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 Table of Contents  
ORIGINAL ARTICLE
Year : 2020  |  Volume : 15  |  Issue : 2  |  Page : 232-237

Evaluation of cytopenias in pediatric patients for etiology


1 Department of Pathology, Jawaharlal Nehru Medical College, Datta Meghe Institute of Medical Sciences (Deemed to be University), Sawangi (Meghe), Wardha, Maharashtra, India
2 Department of Medicine, Jawaharlal Nehru Medical College, Datta Meghe Institute of Medical Sciences (Deemed to be University), Sawangi (Meghe), Wardha, Maharashtra, India

Date of Submission16-Apr-2020
Date of Decision20-Apr-2020
Date of Acceptance30-Apr-2020
Date of Web Publication21-Dec-2020

Correspondence Address:
Dr. Shweta Bahadure
DMIMS, Sawangi (M), Wardha, Maharashtra
India
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Source of Support: None, Conflict of Interest: None


DOI: 10.4103/jdmimsu.jdmimsu_127_20

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  Abstract 


Background: Pancytopenia is a common occurrence in paediatric patients. Aetiology of bicytopenia/ pancytopenia varies widely children, ranging from transient marrow suppression to marrow infiltration by life threatening malignancies. In time recognition of the underlying pathology will not only have an impact on mortality and morbidity but also help in treating simple and easily treatable conditions causing pancytopenia. Aim: To evaluate the etiological and clinicohaematological profile in children with cytopenias. Objectives: To study the clinical presentations in patients with pancytopenia/bicytopenia and evaluate hematological parameters and the bone marrow aspirates. Materials and Method: The present work was carried out in the hematology section of Department of Pathology, of a central Indian medical college and rural hospital from December 2017 to December 2018. 100 patients in paediatric age group having pancytopenia/bicytopenia on peripheral smear were included in the study. All relevant investigations were carried out including Bone marrow aspiration. A correlation between bicytopenia/ pancytopenia with symptoms and etiology was made. Result: The main presenting features of children with both pancytopenia and bicytopenia was fever and the commonest non-malignant conditions causing bicytopenia was megaloblastic anaemia and aplastic anaemia in pancytopenia and the commonest malignant condition which was associated with bicytopenia and pancytopenia was acute leukaemia. Conclusion: Primary haematological investigations along with bone marrow aspiration in cytopenic patients which will be helpful for understanding the disease process; diagnosis, or will help to rule out the causes of, cytopenia; and in planning further investigations and management of cytopenic patients.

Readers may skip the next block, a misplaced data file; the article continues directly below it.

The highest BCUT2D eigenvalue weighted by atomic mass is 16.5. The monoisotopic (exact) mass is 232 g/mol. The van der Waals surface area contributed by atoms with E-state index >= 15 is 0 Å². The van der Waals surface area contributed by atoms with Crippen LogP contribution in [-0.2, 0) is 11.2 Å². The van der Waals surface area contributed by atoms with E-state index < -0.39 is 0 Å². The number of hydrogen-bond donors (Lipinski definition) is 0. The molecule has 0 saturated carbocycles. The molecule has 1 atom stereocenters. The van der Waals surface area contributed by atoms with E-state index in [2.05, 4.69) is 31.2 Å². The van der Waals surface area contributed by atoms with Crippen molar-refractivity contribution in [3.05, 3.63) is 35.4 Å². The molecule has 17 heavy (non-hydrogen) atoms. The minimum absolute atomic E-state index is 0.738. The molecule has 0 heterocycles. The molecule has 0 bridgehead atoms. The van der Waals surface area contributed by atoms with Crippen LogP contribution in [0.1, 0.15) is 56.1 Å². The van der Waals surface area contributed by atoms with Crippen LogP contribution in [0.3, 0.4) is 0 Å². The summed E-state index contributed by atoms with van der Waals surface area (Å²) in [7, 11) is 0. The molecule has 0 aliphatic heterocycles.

Keywords: Acute leukemia, aplastic anemia, bicytopenia, megaloblastic anemia, pancytopenia


How to cite this article:
De B, Bahadure S, Bhake A. Evaluation of cytopenias in pediatric patients for etiology. J Datta Meghe Inst Med Sci Univ 2020;15:232-7

How to cite this URL:
De B, Bahadure S, Bhake A. Evaluation of cytopenias in pediatric patients for etiology. J Datta Meghe Inst Med Sci Univ [serial online] 2020 [cited 2021 Jan 16];15:232-7. Available from: http://www.journaldmims.com/text.asp?2020/15/2/232/304238




  Introduction Top


Cytopenia is when the production of one or more blood cell types (red blood cells, white blood cells, or platelets) ceases or is greatly reduced. Bicytopenia is the reduction in any of the two cell lines. Pancytopenia is the simultaneous presence of anemia, leukopenia, and thrombocytopenia. It exists when hemoglobin is <10 g/dl; leukocyte count is <4 × 103/L; and the platelet count is <150 × 103/L.[1]

Pancytopenia is a common occurrence in pediatric patients. There are various hematopoietic and nonhematopoietic conditions which manifest with features of pancytopenia. The underlying mechanisms are decreased in hematopoietic cell production, marrow replacement by abnormal cells, suppression of marrow growth and differentiation, ineffective hematopoiesis, defective cell formation which are removed from the circulation, antibody-mediated sequestrum, or destruction of cells and trapping of cells in hypertrophied and over active reticuloendothelial system.

Etiology of bicytopenia/pancytopenia varies widely children, ranging from transient marrow suppression to marrow infiltration by life-threatening malignancies. Pancytopenia can occur as a consequence of autoimmunity and immune dysregulation. Evans syndrome is often a manifestation of autoimmune lymphoproliferative syndrome. Cytopenias can occur in acquired, multifactorial autoimmune syndromes such as systemic lupus erythromatosis or primary antiphospholipid syndromes. Other primary immunodeficiencies leading to autoimmune cytopenias are leaky severe combined immunodeficiency, WAS, hyper-IgM syndrome, and common variable immunodeficiency syndromes. Immune dysregulation is also the cause of pancytopenia in patients with hemophagocytic lymphohistiocytosis.[2],[3]

Certain extrinsic, environmental conditions can interfere significantly with blood formation, either prenatally or postnatally. The most frequent causes of impaired hematopoiesis are infections, congenital TORCH infections (i.e., toxoplasmosis, rubella, cytomegalovirus, herpes simplex, and others). Many other viral infections are associated with transient hematopoietic depression of one or more lineages. Important infections to be considered in differential diagnosis of peripheral cytopenias are hepatitis C, human immunodeficiency virus (HIV), Helicobacter pylori, and leishmaniasis.[4],[5]